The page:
Book report: I just finished the 4th volume in S.M. Stirling's post-apocalyptic series that begins with Dies the fire. The next volume is out but only in hardback so I await... Very compelling plot with lots of action. Tends to revel in gore, however. Have moved on to Iain M. Banks's Matter, which is one of his Culture novels. I looked at the size of it and doubted my attention span but I find myself on page 262. As usual there are multiple stories played out simultaneously and at differing levels of the Culture. I really like these novels but they are like nothing else I've ever read in sci-fi. They are beautifully written and complex, yet the characters make the whole complexity make sense. Any reader who is not familiar with his work should be made aware that his novels written as Iain Banks are in a different style and setting from these. The confusion must have gotten to somebody because this one is the first I've seen labeled as a Culture novel on the front. Start with Consider Phlebas or The Use of Weapons.

Wednesday, December 10, 2008

I'm sorry to go silent on you but apparently what I have is the "summer flu" and it has completely knockend me out. If I can ever stop coughing, I may return to life as we know it. Meanwhile I cough and watch TV and knit.

Sunday, December 07, 2008

I am sitting here rereading some of my posts from the trip and feel like I inhabit two different worlds. Here I am at home in the summer with birds singing (and dogs barking) having just picked a sizable quantity of mixed berries. I hung out two loads of laundry and I managed to plant beans and more cucumbers today and do some preliminary pruning of the bay tree and the middle plum. After 90 minutes at that I was pooped and came in to collapse. Tomorrow I am due to go back to work. My legs hurt and my knees are unreliable.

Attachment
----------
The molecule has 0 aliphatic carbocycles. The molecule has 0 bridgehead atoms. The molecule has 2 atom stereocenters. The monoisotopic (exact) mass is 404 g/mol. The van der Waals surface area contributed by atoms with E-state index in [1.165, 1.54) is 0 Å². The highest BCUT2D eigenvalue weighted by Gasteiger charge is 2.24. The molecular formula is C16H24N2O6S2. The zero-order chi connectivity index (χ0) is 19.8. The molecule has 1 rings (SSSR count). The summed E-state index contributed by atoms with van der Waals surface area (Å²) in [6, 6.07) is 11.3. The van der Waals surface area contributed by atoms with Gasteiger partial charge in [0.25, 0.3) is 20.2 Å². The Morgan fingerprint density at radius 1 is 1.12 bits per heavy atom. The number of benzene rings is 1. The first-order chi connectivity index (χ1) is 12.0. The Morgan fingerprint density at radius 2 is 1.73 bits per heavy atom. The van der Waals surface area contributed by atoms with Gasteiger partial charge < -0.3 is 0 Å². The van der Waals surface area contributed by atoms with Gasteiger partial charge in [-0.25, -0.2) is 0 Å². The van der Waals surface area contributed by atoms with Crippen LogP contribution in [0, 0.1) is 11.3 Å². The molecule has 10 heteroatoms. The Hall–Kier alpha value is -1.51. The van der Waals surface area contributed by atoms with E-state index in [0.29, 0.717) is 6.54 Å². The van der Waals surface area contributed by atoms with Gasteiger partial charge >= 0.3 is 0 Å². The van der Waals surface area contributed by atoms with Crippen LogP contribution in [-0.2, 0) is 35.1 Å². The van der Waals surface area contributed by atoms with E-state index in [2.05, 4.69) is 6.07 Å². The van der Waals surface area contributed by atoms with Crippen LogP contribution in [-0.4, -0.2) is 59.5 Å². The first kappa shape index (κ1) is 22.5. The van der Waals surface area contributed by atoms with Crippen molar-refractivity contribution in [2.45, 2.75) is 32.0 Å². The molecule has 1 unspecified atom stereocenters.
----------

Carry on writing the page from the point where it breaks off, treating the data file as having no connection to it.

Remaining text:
But then I just spent two months in another life where it is winter and Christmas is a really traditional holiday (which I have never felt here) and people are both worrying about their jobs and trying to do Christmas shopping. I felt comfortable there again probably because the Bear is gone and he was my tie to Australia. I am having some difficulty in my own mind figuring out where I am in my life. The physical part is obviously here and I like buying mangoes and lovely cherries. But I have no trouble whatsoever switching over to US mode. I never get confused about which side of the road to be on, or money, and there were only a few words of Australian that remained stuck in my vocabulary (petrol). Australia sometimes seems so terribly provincial and the US so incredibly egotistical. I don't know how to balance the two sides of my life, especially when there are people I care about on both sides of the Pacific.

I really wish I could shake this illness and feel like I have some degree of energy but it hasn't happened yet, although the cough is less draining and my nose needs blowing less often.

Friday, December 05, 2008

This shows what a couple of week's change in location made. The snow was along I-68 in West Virginia and the lovely coast of Kauai was at the end of the cruise as we sailed back to Oahu and Honolulu. Now that I'm home it seems like a bit of a dream. Everyone said I was doing too much but, when I got beaten down, it was at the end of the trip when I had just been on the road too long. I've already gotten 2 of the boxes mailed from Maryland and I forgot Quarantine's dislike of spiced tea and they confiscated my Constant Comment. But I have Cascade Sierra (a wool & cotton blend) and one of the 2 skeins of discontinued Noro Big Kureyon in a red/purple to make a shrug from a book of patterns for little bits of Noro (which is all I can afford). I'm thrilled to be back knitting on CAW.

I am still sick and run down. I managed to get cucumbers and zucchini planted today before I ran out of steam.

Tuesday, December 02, 2008

I am sitting in my very own bed and trying to ignore the pain in my legs and the annoying persistent cough. Yes, I am still sick. I spent Weds of the cruise in bed and had to cancel the second snorkel trip. It's not like there aren't any available coral reefs in our country, so I can do it again another time. I think a lot of the wow factor for most Americans on the cruise was the tropical island bit. Living in Australia (and having lived in Florida for 5 years), all the foliage and such wasn't all that exciting. And I was unprepared for the wall of humidity which made everything hurt. Oh, and nobody told me it rained a lot. I didn't get to wiggle my toes on Waikiki because it was raining the whole time despite weather forecasters and tourist guides assurances that it was going to be fine.